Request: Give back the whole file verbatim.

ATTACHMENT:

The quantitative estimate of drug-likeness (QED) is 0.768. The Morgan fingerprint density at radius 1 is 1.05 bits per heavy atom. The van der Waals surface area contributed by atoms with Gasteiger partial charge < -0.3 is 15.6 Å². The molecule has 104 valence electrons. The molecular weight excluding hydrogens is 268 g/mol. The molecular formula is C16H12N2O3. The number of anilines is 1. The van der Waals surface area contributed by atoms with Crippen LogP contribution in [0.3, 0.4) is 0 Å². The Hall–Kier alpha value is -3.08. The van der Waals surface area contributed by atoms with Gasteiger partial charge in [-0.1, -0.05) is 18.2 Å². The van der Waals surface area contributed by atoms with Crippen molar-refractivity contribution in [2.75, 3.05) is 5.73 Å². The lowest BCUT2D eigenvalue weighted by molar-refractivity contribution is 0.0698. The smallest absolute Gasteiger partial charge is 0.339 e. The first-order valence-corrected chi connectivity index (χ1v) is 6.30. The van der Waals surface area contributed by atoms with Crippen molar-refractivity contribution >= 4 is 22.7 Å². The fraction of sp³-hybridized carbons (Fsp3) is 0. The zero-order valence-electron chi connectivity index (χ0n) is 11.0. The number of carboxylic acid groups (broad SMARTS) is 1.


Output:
The quantitative estimate of drug-likeness (QED) is 0.768. The Morgan fingerprint density at radius 1 is 1.05 bits per heavy atom. The van der Waals surface area contributed by atoms with Gasteiger partial charge < -0.3 is 15.6 Å². The molecule has 104 valence electrons. The molecular weight excluding hydrogens is 268 g/mol. The molecular formula is C16H12N2O3. The number of anilines is 1. The van der Waals surface area contributed by atoms with Crippen LogP contribution in [0.3, 0.4) is 0 Å². The Hall–Kier alpha value is -3.08. The van der Waals surface area contributed by atoms with Gasteiger partial charge in [-0.1, -0.05) is 18.2 Å². The van der Waals surface area contributed by atoms with Crippen molar-refractivity contribution in [2.75, 3.05) is 5.73 Å². The lowest BCUT2D eigenvalue weighted by molar-refractivity contribution is 0.0698. The smallest absolute Gasteiger partial charge is 0.339 e. The first-order valence-corrected chi connectivity index (χ1v) is 6.30. The van der Waals surface area contributed by atoms with Crippen molar-refractivity contribution >= 4 is 22.7 Å². The fraction of sp³-hybridized carbons (Fsp3) is 0. The zero-order valence-electron chi connectivity index (χ0n) is 11.0. The number of carboxylic acid groups (broad SMARTS) is 1.